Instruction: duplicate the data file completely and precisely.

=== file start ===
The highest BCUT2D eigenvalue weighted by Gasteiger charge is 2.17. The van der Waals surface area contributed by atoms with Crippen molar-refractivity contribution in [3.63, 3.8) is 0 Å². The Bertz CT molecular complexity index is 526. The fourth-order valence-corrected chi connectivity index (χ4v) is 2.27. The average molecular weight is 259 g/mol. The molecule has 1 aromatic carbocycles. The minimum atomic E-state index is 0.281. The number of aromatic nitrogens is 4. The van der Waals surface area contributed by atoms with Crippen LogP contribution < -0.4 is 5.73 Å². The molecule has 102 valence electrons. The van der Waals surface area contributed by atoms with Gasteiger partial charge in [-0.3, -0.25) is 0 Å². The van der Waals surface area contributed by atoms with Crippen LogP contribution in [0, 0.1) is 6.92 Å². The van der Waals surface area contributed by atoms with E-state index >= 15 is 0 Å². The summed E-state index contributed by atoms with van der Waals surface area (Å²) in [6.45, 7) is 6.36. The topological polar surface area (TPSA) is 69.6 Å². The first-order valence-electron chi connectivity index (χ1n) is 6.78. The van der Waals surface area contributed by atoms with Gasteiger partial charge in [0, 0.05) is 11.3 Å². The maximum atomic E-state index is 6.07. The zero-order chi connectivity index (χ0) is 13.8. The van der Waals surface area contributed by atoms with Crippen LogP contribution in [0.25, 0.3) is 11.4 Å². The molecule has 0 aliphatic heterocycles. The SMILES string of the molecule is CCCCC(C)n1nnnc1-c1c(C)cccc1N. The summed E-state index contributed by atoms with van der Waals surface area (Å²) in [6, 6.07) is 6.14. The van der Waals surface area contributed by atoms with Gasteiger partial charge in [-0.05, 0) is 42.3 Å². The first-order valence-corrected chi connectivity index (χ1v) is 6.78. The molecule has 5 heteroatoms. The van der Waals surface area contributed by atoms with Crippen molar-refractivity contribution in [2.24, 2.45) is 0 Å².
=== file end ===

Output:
The highest BCUT2D eigenvalue weighted by Gasteiger charge is 2.17. The van der Waals surface area contributed by atoms with Crippen molar-refractivity contribution in [3.63, 3.8) is 0 Å². The Bertz CT molecular complexity index is 526. The fourth-order valence-corrected chi connectivity index (χ4v) is 2.27. The average molecular weight is 259 g/mol. The molecule has 1 aromatic carbocycles. The minimum atomic E-state index is 0.281. The number of aromatic nitrogens is 4. The van der Waals surface area contributed by atoms with Crippen LogP contribution < -0.4 is 5.73 Å². The molecule has 102 valence electrons. The van der Waals surface area contributed by atoms with Gasteiger partial charge in [-0.3, -0.25) is 0 Å². The van der Waals surface area contributed by atoms with Crippen LogP contribution in [0, 0.1) is 6.92 Å². The van der Waals surface area contributed by atoms with E-state index >= 15 is 0 Å². The summed E-state index contributed by atoms with van der Waals surface area (Å²) in [6.45, 7) is 6.36. The topological polar surface area (TPSA) is 69.6 Å². The first-order valence-electron chi connectivity index (χ1n) is 6.78. The van der Waals surface area contributed by atoms with Gasteiger partial charge in [0, 0.05) is 11.3 Å². The maximum atomic E-state index is 6.07. The zero-order chi connectivity index (χ0) is 13.8. The van der Waals surface area contributed by atoms with Crippen LogP contribution in [0.25, 0.3) is 11.4 Å². The molecule has 0 aliphatic heterocycles. The SMILES string of the molecule is CCCCC(C)n1nnnc1-c1c(C)cccc1N. The summed E-state index contributed by atoms with van der Waals surface area (Å²) in [6, 6.07) is 6.14. The van der Waals surface area contributed by atoms with Gasteiger partial charge in [-0.05, 0) is 42.3 Å². The first-order valence-corrected chi connectivity index (χ1v) is 6.78. The molecule has 5 heteroatoms. The van der Waals surface area contributed by atoms with Crippen molar-refractivity contribution in [2.24, 2.45) is 0 Å².